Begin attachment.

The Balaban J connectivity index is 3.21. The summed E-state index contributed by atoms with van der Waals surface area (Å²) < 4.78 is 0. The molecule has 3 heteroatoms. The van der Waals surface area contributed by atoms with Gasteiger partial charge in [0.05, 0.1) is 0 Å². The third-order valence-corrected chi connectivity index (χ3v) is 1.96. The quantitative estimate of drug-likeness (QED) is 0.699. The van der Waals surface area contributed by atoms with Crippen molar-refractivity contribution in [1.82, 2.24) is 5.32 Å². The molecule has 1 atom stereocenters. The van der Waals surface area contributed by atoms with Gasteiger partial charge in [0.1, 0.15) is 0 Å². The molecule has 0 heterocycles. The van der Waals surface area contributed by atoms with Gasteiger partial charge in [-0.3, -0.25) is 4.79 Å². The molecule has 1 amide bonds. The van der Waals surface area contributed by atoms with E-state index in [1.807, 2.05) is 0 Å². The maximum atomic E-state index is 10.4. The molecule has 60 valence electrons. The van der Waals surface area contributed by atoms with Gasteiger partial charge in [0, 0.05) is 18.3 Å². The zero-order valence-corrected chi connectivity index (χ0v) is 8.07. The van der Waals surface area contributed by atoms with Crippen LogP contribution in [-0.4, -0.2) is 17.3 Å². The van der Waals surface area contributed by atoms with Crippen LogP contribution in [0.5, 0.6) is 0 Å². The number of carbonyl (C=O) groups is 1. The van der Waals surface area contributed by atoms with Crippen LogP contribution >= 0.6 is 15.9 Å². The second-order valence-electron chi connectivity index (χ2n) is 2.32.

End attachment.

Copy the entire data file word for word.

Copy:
The Balaban J connectivity index is 3.21. The summed E-state index contributed by atoms with van der Waals surface area (Å²) < 4.78 is 0. The molecule has 3 heteroatoms. The van der Waals surface area contributed by atoms with Gasteiger partial charge in [0.05, 0.1) is 0 Å². The third-order valence-corrected chi connectivity index (χ3v) is 1.96. The quantitative estimate of drug-likeness (QED) is 0.699. The van der Waals surface area contributed by atoms with Crippen molar-refractivity contribution in [1.82, 2.24) is 5.32 Å². The molecule has 1 atom stereocenters. The van der Waals surface area contributed by atoms with Gasteiger partial charge in [0.1, 0.15) is 0 Å². The molecule has 0 heterocycles. The van der Waals surface area contributed by atoms with Gasteiger partial charge in [-0.3, -0.25) is 4.79 Å². The molecule has 1 amide bonds. The van der Waals surface area contributed by atoms with E-state index in [1.807, 2.05) is 0 Å². The maximum atomic E-state index is 10.4. The molecule has 60 valence electrons. The van der Waals surface area contributed by atoms with Gasteiger partial charge in [0, 0.05) is 18.3 Å². The zero-order valence-corrected chi connectivity index (χ0v) is 8.07. The van der Waals surface area contributed by atoms with Crippen LogP contribution in [-0.4, -0.2) is 17.3 Å². The van der Waals surface area contributed by atoms with Crippen LogP contribution in [0.5, 0.6) is 0 Å². The number of carbonyl (C=O) groups is 1. The van der Waals surface area contributed by atoms with Crippen LogP contribution >= 0.6 is 15.9 Å². The second-order valence-electron chi connectivity index (χ2n) is 2.32.